Housekeeper’s husband arrested in connection with murder of Irish bishop in LA

The bishop, described as a ‘peacemaker’, was found dead in his home in Torrance city at the weekend.

By Grinne N. Aodha
Tuesday 21 February 2023 11:49 GMT
Bishop David O’Connell, of the Archdiocese of Los Angeles was found dead in Hacienda Heights, California (AP)
Bishop David O’Connell, of the Archdiocese of Los Angeles was found dead in Hacienda Heights, California (AP) (AP)

A man has been arrested in connection with the murder of Irish bishop David O’Connell in Los Angeles County in California.

Carlos Medina, aged 65, is the husband of the bishop’s housekeeper, police said.

The 69-year-old Auxiliary bishop, who is originally from Co Cork, was found dead at his home in Hacienda Heights in the Torrance city area of LA County on Saturday February 18.

“Bishop O’Connell sustained at least one gunshot wound to the upper body while in the bedroom of his residence,” Los Angeles County Sheriff Robert Luna said.

After police launched a murder investigation, they received a tip that Medina may be a person of interest, and had been “strange, irrational, and made comments about the bishop owing him money”.

“Medina is the husband of Bishop O’Connell’s housekeeper, (and had) previously done work at the bishop’s residence,” Mr Luna told a press conference.

The sheriff said they had received information that Medina had left his home, but had then later returned.

Officers with warrants for his arrest and the search of his residence attended the home of Medina at around 2am (10am Irish time).

“Carson Sheriff station deputies, along with our major crime bureau detectives, contained the location and conducted callouts for Medina to surrender, but he refused. He refused to come out of his residence.”

Following additional callouts made calling on him to surrender, at around 8.15am on Monday (4.15pm Irish time), police said Mr Medina “exited his residence and was taken into custody without further incident”.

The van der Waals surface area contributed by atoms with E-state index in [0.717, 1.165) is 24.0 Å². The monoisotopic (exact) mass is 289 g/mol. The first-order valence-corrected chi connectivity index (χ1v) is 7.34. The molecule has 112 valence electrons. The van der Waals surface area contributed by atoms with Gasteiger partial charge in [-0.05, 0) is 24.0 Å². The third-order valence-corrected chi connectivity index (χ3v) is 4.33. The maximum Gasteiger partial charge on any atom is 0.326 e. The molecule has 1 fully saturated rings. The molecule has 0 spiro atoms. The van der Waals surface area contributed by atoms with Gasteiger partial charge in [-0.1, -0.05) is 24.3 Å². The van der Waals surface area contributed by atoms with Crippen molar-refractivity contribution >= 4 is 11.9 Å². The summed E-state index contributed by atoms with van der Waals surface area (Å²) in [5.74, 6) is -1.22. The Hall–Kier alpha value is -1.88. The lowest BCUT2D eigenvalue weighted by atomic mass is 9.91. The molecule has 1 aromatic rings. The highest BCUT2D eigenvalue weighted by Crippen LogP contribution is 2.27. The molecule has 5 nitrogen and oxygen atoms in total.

Two firearms and other possible items of evidence has been recovered from his home, Mr Luna said, and are due to be tested.

Detectives are interviewing Mr Medina’s wife, who police said had been fully cooperative. She had not been working on the day the bishop was found dead.

Mr Luna said it was not a certainty that there was a dispute between Bishop O’Connell and Medina, and added that other witnesses would be interviewed to “get a better picture” of what had happened.

There is no evidence of forced entry to the residence, he added.

Mr Luna paid tribute to Bishop O’Connell, saying that he had received many phone calls from people who had worked with him.

“This man, this bishop, made a huge difference in our community. He was loved, and it’s very sad that we’re gathered here today to talk about his murder.”

The bishop has been remembered as a “peacemaker” who brought groups together, who had reached out to gang members and homeless people, and had a “passion” for serving those in need.

Archbishop of Los Angeles Jose H Gomez said he had served in the city for 40 years, was fluent in Spanish, and spoke it with an Irish accent.

“Every day he worked to show compassion to the poor, to the homeless, to the immigrant, and to all those living on society’s margins,” he said.

“He was a good priest and a good bishop, and a man of peace. And we are very sad to lose him.”

The bishop’s native Diocese of Cork and Ross said that shockwaves had been sent across its community.

Bishop Fintan Gavin said: “On behalf of the people, priests and religious of the Diocese of Cork and Ross, and on my own behalf, I wish to express my sympathies and prayerful support to the O’Connell Family here in Cork, to Archbishop Jose H Gomes and the people, priests and religious of the Archdiocese of Los Angeles.

“Since his ordination in 1979 Bishop David has served as a priest in LA but has always maintained his connection with family and friends in Cork where has been a regular visitor.”

He added that the bishop had “worked tirelessly for peace and harmony in communities”.

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